Faith and Thought

Did Fake News Affect the Development of Christian Culture?

We hear a lot of fake news, big and small. It should be no surprise then that fake news has real world consequences. One recent example in the United States is the fake news surrounding vaccinations and the belief that they cause autism. As a result, unvaccinated children are getting the measles virus unnecessarily. Social media, for all its benefits exacerbated the spread of fake news. This is not to imply though, that fake news is new. One famous example occurred near the end of the 19th century when Mark Twain was declared, “dying in poverty” and rumors had spread about his death. Mark Twain responded with, “The report of my death was an exaggeration” in the New York journal and advertiser.

We should not expect ancient faith traditions, like Christianity, to be immune to fake news. It’s seems more likely that fake news would have a larger impact due to the difficulty of dispelling it. I don’t know what the ancient equivalent of “Snopes” might be, but I think it’s likely there wasn’t one. Christianity was, at least in some ways, disruptive to societal family norms. We can see this in 1 Corinthians 7:12-13,

“…if any brother has a wife who is an unbeliever, and she consents to live with him, he should not divorce her. If any woman has a husband who is an unbeliever, and he consents to live with her, she should not divorce him.”

Paul recognizes that an unbelieving spouse may want to leave their believing wife or husband. This is understandable given the problems Christianity may have created within the family. Let’s talk about the problems that might arise from Christian practice. First off, religion in antiquity was more a public activity than a private one. Christian worship however, happened in people’s homes. Bringing worship into the private sphere. This put stress on marital relationships and on communities. It’s probably easy to imagine what kind of fake news might crop up in this situation.

Gossip like this probably abounded: What’s that guy doing, going to that woman’s house late at night? What do those Christians do over there in private? How come his wife doesn’t submit to her husband’s gods? Why don’t Christians worship in public, could they be fornicating over there? I hear they eat babies.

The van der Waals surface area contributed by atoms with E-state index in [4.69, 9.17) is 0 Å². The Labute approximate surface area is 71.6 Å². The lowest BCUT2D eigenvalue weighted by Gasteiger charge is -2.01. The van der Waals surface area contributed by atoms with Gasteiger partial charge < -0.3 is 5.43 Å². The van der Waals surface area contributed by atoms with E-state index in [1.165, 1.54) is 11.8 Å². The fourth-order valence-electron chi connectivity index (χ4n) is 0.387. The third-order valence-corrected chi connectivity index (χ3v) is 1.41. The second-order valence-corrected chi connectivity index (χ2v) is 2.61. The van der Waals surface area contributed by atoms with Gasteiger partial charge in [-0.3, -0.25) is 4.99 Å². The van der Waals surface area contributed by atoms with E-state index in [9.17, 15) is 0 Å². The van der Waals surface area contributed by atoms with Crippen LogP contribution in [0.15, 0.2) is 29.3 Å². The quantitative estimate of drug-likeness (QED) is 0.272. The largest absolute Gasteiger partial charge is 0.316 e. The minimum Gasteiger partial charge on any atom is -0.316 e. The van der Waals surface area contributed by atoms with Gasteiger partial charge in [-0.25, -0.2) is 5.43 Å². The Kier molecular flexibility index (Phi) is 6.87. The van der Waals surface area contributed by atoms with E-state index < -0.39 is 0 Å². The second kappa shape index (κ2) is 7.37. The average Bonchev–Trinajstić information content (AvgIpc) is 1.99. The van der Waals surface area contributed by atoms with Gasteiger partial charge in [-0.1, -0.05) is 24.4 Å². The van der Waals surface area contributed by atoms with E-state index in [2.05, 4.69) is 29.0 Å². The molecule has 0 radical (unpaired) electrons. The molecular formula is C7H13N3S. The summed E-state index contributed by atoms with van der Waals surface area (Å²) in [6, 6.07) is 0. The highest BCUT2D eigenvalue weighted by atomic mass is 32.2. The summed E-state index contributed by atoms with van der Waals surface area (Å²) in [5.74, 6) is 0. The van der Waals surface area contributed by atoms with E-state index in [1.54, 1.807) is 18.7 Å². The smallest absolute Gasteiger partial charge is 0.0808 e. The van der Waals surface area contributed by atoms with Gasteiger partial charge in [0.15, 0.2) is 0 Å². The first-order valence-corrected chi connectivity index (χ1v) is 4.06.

This isn’t to imply that promiscuity was not the norm for the greater Greco-Roman world, it was. Rather there were societal ideals that were held up and against groups that threaten the culture’s view of themselves and threatened traditional family structures. Early Christians, especially women, because of their position in an honor/shame society, could threaten this view. There is an interesting story titled, “The Acts of Paul and Thecla” from the 2nd or early 3rd century. It depicts a young betrothed woman, named Thecla, who foregoes marriage to live an ascetic lifestyle. According to this story, Paul teaches her to remain celibate and she embraces the lifestyle to the chagrin of her family and future husband. In the story, Thecla’s mother is beside herself for what Paul has done to her, and the local community attempts to burn her alive as an example. While in the New Testament, Paul attacks asceticism, this story draws attention to how society might react to Christianity. In a letter to Trajan from Pliny the Younger, he mentions torturing Christians who refuse to deny their faith. As a result of the proceedings, accusations and an anonymous list of names surface intended on weeding out Christians. Both Pliny the Younger and Trajan, in his response, seem to doubt the trustworthiness of these accusations. They understood some of it was fake news. Despite that Piny still feels the need to torture some possible Christians to discover the truth. The fact that citizens were accusing people of being Christians, would undoubtedly have affected the Christian routine. Another example is an excerpt from Marcus Cornelius Fronto in the work, “Octavius” by a Christian named Minucius Felix in the early 3rd century. This excerpt attacked Christians for loving people too quickly, calling each other brother and sister, hiding in secret, and copulating in random unions. He calls it a religion of lusts. The fact that this takes place in the private space makes it worse because the private sphere was a place of protection for women and children. These types of accusations would put Christians in difficult social situations. If even a small amount of this is happening in the 1st century that could be the reason for passages like, Titus 2:7-8